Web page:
The 2016 London Design Festival marked the second collaboration between the Ace Hotel in Shoreditch and Modern Design Review magazine. Ready Made Go 2 saw MDR editor Laura Houseley commission local designers to create a series of objects the hotel actually needed, with only the budget they would have spent buying them off-the-shelf. London-based ‘pattern pioneers’ Patternity, founded in 2009 by Anna Murray and Grace Winteringham, hand painted a graduated pattern onto the Ascension bouldering wall (above), added inspiring quotes to the walls, and even installed a soundscape to promote focused and relaxed climbing.
Here & There is a bespoke, hand-painted typeface created by graphic design studio Kellenberger–White for the hotel. This calligraphic alphabet has been printed onto magnetic sheets, enabling the hotel to communicate events and goings on from a large metal wall in its lobby, in a lively and dynamic way.
The budget restrictions make prototyping new designs difficult. To get around this, Attua Aparicio and Oscar Lessing of Silo Studio reappointed an existing industrial component to create their Beam soap dishes. Made from sections of extruded aluminium ‘I beam’ profiles more usually in architecture, the dishes are sliced, drilled (to let water escape) tumbled, and (optionally) anodised in bold colours. This ingeniously simple piece of design is now in every bathroom in the hotel and available to purchase in the shop.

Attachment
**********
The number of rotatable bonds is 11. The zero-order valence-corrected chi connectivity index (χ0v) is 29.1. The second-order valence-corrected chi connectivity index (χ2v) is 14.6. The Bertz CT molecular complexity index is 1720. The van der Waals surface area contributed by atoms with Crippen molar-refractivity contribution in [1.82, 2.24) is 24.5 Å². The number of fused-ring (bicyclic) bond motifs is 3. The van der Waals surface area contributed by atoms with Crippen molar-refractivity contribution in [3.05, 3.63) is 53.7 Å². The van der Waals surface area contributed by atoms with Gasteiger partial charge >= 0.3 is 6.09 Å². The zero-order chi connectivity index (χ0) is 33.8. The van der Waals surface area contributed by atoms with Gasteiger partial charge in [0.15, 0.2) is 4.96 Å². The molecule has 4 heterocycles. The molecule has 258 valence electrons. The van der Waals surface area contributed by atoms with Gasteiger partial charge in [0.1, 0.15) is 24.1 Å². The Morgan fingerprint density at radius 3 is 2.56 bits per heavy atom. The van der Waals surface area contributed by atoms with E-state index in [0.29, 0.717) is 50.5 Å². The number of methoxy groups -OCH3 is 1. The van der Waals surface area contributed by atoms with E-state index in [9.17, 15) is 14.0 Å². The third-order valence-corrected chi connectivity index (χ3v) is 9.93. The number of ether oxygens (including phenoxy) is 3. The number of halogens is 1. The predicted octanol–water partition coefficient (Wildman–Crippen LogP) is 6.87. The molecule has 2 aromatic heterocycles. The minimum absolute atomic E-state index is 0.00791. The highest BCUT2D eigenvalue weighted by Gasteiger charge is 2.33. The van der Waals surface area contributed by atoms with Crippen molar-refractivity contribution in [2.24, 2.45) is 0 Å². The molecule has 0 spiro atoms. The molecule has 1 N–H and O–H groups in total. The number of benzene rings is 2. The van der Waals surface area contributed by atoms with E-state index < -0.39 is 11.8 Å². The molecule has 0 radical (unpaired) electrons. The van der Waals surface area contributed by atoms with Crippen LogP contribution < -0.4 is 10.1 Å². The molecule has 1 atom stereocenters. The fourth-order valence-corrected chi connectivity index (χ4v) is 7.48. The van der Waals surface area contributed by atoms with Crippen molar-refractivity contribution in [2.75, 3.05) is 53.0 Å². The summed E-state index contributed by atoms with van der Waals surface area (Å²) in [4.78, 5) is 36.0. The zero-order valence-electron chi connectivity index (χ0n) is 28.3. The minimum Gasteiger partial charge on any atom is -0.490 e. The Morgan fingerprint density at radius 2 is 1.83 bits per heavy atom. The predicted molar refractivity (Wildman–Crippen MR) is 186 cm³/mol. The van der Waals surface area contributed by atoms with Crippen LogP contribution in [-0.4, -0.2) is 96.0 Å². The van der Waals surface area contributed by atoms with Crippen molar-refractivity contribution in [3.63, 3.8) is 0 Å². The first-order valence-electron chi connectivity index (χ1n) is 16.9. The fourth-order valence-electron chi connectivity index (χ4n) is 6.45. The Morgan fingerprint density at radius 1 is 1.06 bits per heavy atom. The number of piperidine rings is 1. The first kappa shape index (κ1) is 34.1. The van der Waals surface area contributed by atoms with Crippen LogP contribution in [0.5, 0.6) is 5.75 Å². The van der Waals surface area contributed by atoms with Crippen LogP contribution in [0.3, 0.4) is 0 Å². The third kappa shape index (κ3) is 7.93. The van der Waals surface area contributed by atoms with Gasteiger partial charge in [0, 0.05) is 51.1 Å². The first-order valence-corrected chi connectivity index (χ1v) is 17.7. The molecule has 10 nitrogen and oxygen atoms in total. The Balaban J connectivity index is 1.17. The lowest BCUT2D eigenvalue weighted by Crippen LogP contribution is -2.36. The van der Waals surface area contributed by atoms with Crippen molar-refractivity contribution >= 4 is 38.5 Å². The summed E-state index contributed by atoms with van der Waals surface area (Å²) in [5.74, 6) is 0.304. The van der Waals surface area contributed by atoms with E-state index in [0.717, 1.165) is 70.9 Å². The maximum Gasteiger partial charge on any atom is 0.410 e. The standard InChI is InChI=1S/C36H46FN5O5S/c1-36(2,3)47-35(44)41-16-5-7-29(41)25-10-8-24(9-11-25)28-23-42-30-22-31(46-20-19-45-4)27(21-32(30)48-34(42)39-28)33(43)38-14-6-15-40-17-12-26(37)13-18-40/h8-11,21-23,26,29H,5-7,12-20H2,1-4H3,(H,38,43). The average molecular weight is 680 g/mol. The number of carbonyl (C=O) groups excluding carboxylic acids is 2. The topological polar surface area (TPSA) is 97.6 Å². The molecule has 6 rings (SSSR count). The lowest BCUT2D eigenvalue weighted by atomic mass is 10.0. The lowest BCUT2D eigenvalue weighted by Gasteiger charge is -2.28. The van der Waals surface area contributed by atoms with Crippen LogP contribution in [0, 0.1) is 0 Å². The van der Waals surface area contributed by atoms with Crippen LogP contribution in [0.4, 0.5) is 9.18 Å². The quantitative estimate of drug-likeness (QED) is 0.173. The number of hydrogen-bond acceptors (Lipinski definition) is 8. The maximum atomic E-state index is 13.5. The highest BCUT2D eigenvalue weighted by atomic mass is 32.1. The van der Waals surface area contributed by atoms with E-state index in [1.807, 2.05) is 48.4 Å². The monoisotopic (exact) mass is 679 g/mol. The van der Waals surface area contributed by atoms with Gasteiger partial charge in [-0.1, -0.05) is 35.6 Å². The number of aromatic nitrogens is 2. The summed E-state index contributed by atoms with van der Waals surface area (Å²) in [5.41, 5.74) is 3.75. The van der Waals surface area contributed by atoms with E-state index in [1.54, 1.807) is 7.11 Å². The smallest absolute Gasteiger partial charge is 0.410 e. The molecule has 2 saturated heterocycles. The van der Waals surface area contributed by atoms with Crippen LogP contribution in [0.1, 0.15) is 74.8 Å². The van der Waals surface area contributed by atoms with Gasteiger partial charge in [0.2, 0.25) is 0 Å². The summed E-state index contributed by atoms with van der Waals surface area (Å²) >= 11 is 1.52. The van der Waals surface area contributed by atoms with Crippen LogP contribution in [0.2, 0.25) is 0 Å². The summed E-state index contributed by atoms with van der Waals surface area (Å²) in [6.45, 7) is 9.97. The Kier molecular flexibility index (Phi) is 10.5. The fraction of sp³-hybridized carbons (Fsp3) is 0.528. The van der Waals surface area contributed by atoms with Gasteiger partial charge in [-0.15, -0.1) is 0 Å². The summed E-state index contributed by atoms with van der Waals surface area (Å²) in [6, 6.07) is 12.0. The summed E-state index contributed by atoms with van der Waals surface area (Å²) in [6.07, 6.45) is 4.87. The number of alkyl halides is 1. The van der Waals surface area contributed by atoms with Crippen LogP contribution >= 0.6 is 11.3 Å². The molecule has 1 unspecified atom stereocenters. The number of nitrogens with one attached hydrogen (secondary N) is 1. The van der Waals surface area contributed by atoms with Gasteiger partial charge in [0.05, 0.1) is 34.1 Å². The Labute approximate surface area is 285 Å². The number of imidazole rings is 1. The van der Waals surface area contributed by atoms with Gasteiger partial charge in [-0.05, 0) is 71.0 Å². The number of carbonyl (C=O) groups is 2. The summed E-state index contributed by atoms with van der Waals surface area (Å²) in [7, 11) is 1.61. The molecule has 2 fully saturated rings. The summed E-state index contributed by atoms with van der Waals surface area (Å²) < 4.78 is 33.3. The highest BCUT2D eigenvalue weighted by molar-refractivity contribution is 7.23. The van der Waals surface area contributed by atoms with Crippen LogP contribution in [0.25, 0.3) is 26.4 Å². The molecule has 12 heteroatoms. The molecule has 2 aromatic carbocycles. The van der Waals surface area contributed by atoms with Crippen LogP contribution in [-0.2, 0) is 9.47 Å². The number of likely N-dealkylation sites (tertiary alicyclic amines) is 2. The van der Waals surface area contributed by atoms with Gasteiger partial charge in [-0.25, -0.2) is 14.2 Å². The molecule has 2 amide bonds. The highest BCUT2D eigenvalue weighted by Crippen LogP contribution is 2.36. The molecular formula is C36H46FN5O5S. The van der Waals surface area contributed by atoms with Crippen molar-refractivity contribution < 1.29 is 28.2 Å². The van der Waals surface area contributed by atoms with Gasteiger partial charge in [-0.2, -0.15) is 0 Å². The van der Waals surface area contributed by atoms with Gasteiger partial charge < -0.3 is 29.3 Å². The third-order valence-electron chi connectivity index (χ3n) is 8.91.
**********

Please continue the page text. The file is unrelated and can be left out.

Now being used to clad the 7th floor bar, these ‘smoked’ tiles were designed by Turner Prize winners, Assemble at their Granby Workshop. Using a variation of traditional raku firing, they ‘smoked’ hundreds of ceramic bisque tiles burning everything from fruit skins to pine needles to create different effects.
London fashion studio Toogood designed and hand-made quilts, influenced by the ‘gambeson’ – a form of medieval padded armor, for the hotel’s suites. The bedspread design takes its cues from the fashion world in the abstracted form of a padded jacket on its surface, with graphic hand-stitching and wadding reconnecting it with its domestic purpose. A pocket provides somewhere to tuck TV remote controls, tablets or books.
Finally, having launched a new in-room cocktail service, Ace needed some beautiful and yet robust glasses. In another example of repurposing existing materials, glass-blower Jochen Holz took off-the-shelf tubes of borosilicate glass, cut them to size, and heat pressed them onto a textured object (he experimented with everything from cheese graters to industrial files but eventually settled on metal bars) to create the texture for the series. The resulting imperfections make every one unique.